- It is a space for experimentation, as much the residents were learning, we were learning too!
- Learning how to use new digital platforms such as Miro and Zoom as tools for facilitation and collaboration.
- Working with the limitations of Zoom where conversations have to be more controlled and the general technical uncertainties will always catch someone off guard.
- Learning how many people work best in group discussions.
- Realising that despite it being online, digital engagement is a lot more resource-heavy
- We were all doing this for the first, second, or third time [online].
- It was a nurturing environment!
- Understanding their methodology and reflecting on how this can inform my own practice.
- Beginning to define what caring practices of engagement might look like.
- Experiment, Fail, Succeed, Experiment, Fail, Succeed.
I hope to take, adapt, iterate elements of this engagement ‘model [methodologies, curiosities, tools, practical knowledge]’ within my own work this year and carry it on into my future.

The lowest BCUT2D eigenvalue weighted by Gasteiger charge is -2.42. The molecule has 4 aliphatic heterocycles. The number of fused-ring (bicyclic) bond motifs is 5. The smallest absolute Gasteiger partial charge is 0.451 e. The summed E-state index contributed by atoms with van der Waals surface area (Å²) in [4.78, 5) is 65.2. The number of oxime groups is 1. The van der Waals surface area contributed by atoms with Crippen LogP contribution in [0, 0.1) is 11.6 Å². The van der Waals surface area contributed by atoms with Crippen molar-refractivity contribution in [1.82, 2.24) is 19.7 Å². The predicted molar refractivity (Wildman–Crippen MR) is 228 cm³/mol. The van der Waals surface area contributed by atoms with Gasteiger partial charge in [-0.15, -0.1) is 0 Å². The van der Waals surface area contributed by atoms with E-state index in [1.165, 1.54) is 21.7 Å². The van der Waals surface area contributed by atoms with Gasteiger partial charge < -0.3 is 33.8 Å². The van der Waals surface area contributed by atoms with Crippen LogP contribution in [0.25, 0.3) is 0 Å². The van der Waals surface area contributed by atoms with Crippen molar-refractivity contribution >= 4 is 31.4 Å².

Overall, my experience with The Glass-House has been one of joy. I now feel part of The Glass-House Family and have thoroughly relished the opportunity to work with the team, between the different intersections of their work. This has helped further develop how I might infuse caring practices into my own work. It has also shed light on the role empathy can play in connecting the realities and developing collective values. Giving emotions and desires of groups a tangible form to work with, through the catalyst of design. The Glass-House community have become part of my network of collaborators, they have offered support, guidance, and the opportunity to work with them in future to nurture my facilitation skills and interactions with those engaged with the design of their locale.
Thank you, The Glass-House! Sophia, Grace, and Deborah.